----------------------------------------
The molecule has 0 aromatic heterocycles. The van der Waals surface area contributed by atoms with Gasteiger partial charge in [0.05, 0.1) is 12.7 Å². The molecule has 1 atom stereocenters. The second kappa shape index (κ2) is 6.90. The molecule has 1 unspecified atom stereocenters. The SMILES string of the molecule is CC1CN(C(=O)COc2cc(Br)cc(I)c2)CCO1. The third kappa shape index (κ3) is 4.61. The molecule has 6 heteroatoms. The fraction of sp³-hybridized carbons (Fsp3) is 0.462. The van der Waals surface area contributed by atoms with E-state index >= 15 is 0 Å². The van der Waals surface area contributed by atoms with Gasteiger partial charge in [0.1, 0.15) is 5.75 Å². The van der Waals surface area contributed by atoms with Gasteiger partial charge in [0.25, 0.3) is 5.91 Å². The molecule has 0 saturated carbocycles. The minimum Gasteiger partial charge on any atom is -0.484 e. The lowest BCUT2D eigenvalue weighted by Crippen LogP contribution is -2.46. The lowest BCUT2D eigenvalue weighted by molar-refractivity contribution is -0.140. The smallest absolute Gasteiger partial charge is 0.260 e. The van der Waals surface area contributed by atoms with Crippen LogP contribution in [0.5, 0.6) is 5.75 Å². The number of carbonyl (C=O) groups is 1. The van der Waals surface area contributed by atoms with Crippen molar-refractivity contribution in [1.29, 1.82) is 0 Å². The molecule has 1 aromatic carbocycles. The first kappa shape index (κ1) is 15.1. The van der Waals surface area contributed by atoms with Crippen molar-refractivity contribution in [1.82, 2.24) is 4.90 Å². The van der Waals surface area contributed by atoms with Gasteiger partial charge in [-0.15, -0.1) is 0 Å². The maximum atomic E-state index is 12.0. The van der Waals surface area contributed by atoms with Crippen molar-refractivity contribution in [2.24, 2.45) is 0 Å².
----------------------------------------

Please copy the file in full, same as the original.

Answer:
The molecule has 0 aromatic heterocycles. The van der Waals surface area contributed by atoms with Gasteiger partial charge in [0.05, 0.1) is 12.7 Å². The molecule has 1 atom stereocenters. The second kappa shape index (κ2) is 6.90. The molecule has 1 unspecified atom stereocenters. The SMILES string of the molecule is CC1CN(C(=O)COc2cc(Br)cc(I)c2)CCO1. The third kappa shape index (κ3) is 4.61. The molecule has 6 heteroatoms. The fraction of sp³-hybridized carbons (Fsp3) is 0.462. The van der Waals surface area contributed by atoms with E-state index >= 15 is 0 Å². The van der Waals surface area contributed by atoms with Gasteiger partial charge in [0.1, 0.15) is 5.75 Å². The van der Waals surface area contributed by atoms with Gasteiger partial charge in [0.25, 0.3) is 5.91 Å². The molecule has 0 saturated carbocycles. The minimum Gasteiger partial charge on any atom is -0.484 e. The lowest BCUT2D eigenvalue weighted by Crippen LogP contribution is -2.46. The lowest BCUT2D eigenvalue weighted by molar-refractivity contribution is -0.140. The smallest absolute Gasteiger partial charge is 0.260 e. The van der Waals surface area contributed by atoms with Crippen LogP contribution in [0.5, 0.6) is 5.75 Å². The number of carbonyl (C=O) groups is 1. The van der Waals surface area contributed by atoms with Crippen molar-refractivity contribution in [1.29, 1.82) is 0 Å². The molecule has 1 aromatic carbocycles. The first kappa shape index (κ1) is 15.1. The van der Waals surface area contributed by atoms with Crippen molar-refractivity contribution in [1.82, 2.24) is 4.90 Å². The van der Waals surface area contributed by atoms with Gasteiger partial charge in [-0.15, -0.1) is 0 Å². The maximum atomic E-state index is 12.0. The van der Waals surface area contributed by atoms with Crippen molar-refractivity contribution in [2.24, 2.45) is 0 Å².